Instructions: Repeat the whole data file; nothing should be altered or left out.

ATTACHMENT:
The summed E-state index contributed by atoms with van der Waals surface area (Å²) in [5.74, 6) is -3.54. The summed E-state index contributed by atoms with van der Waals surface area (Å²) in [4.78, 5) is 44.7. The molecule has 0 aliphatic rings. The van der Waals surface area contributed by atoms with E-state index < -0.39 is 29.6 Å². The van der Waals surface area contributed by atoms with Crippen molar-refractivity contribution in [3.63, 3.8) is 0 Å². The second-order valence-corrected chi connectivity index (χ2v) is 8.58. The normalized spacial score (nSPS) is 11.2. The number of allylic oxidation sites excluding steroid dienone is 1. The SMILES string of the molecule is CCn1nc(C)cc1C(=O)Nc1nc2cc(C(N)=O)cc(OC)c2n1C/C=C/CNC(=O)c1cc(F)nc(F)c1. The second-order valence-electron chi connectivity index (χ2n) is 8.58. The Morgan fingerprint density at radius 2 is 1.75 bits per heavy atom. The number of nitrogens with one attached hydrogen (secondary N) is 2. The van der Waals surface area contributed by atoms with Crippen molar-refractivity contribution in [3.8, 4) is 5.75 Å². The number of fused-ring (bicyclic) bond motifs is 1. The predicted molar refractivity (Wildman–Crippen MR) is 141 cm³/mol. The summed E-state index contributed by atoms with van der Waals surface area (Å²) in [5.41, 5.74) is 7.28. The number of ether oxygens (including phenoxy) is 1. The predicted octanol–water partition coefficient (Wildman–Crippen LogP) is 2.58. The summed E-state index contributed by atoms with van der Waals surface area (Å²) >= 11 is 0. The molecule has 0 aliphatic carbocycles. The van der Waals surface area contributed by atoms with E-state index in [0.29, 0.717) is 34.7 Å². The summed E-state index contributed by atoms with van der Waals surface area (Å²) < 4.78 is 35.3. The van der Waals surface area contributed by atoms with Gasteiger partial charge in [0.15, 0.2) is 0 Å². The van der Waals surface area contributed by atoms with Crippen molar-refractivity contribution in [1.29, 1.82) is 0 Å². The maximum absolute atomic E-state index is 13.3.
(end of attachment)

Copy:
The summed E-state index contributed by atoms with van der Waals surface area (Å²) in [5.74, 6) is -3.54. The summed E-state index contributed by atoms with van der Waals surface area (Å²) in [4.78, 5) is 44.7. The molecule has 0 aliphatic rings. The van der Waals surface area contributed by atoms with E-state index < -0.39 is 29.6 Å². The van der Waals surface area contributed by atoms with Crippen molar-refractivity contribution in [3.63, 3.8) is 0 Å². The second-order valence-corrected chi connectivity index (χ2v) is 8.58. The normalized spacial score (nSPS) is 11.2. The number of allylic oxidation sites excluding steroid dienone is 1. The SMILES string of the molecule is CCn1nc(C)cc1C(=O)Nc1nc2cc(C(N)=O)cc(OC)c2n1C/C=C/CNC(=O)c1cc(F)nc(F)c1. The second-order valence-electron chi connectivity index (χ2n) is 8.58. The Morgan fingerprint density at radius 2 is 1.75 bits per heavy atom. The number of nitrogens with one attached hydrogen (secondary N) is 2. The van der Waals surface area contributed by atoms with Crippen molar-refractivity contribution in [3.8, 4) is 5.75 Å². The number of fused-ring (bicyclic) bond motifs is 1. The predicted molar refractivity (Wildman–Crippen MR) is 141 cm³/mol. The summed E-state index contributed by atoms with van der Waals surface area (Å²) in [5.41, 5.74) is 7.28. The number of ether oxygens (including phenoxy) is 1. The predicted octanol–water partition coefficient (Wildman–Crippen LogP) is 2.58. The summed E-state index contributed by atoms with van der Waals surface area (Å²) >= 11 is 0. The molecule has 0 aliphatic carbocycles. The van der Waals surface area contributed by atoms with E-state index in [0.29, 0.717) is 34.7 Å². The summed E-state index contributed by atoms with van der Waals surface area (Å²) < 4.78 is 35.3. The van der Waals surface area contributed by atoms with Gasteiger partial charge in [0.15, 0.2) is 0 Å². The van der Waals surface area contributed by atoms with Crippen molar-refractivity contribution in [1.29, 1.82) is 0 Å². The maximum absolute atomic E-state index is 13.3.